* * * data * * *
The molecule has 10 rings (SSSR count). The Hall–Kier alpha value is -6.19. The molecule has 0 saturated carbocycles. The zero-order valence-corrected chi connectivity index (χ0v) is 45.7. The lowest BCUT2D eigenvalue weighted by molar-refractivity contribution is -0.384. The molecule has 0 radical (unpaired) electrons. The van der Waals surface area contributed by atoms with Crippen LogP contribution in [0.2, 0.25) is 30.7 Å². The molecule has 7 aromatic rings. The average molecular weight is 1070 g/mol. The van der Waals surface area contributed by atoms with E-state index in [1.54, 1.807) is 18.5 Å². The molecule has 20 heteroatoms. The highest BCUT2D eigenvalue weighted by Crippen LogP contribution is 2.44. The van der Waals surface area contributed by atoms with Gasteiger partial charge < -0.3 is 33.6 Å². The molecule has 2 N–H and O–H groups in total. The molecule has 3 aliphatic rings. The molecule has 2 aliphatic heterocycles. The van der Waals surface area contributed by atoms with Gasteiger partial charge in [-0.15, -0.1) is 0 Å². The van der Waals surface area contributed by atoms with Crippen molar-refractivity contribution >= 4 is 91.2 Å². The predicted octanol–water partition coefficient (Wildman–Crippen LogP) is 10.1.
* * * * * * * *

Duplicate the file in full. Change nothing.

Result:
The molecule has 10 rings (SSSR count). The Hall–Kier alpha value is -6.19. The molecule has 0 saturated carbocycles. The zero-order valence-corrected chi connectivity index (χ0v) is 45.7. The lowest BCUT2D eigenvalue weighted by molar-refractivity contribution is -0.384. The molecule has 0 radical (unpaired) electrons. The van der Waals surface area contributed by atoms with Crippen LogP contribution in [0.2, 0.25) is 30.7 Å². The molecule has 7 aromatic rings. The average molecular weight is 1070 g/mol. The van der Waals surface area contributed by atoms with E-state index in [1.54, 1.807) is 18.5 Å². The molecule has 20 heteroatoms. The highest BCUT2D eigenvalue weighted by Crippen LogP contribution is 2.44. The van der Waals surface area contributed by atoms with Gasteiger partial charge < -0.3 is 33.6 Å². The molecule has 2 N–H and O–H groups in total. The molecule has 3 aliphatic rings. The molecule has 2 aliphatic heterocycles. The van der Waals surface area contributed by atoms with Gasteiger partial charge in [-0.15, -0.1) is 0 Å². The van der Waals surface area contributed by atoms with Crippen molar-refractivity contribution >= 4 is 91.2 Å². The predicted octanol–water partition coefficient (Wildman–Crippen LogP) is 10.1.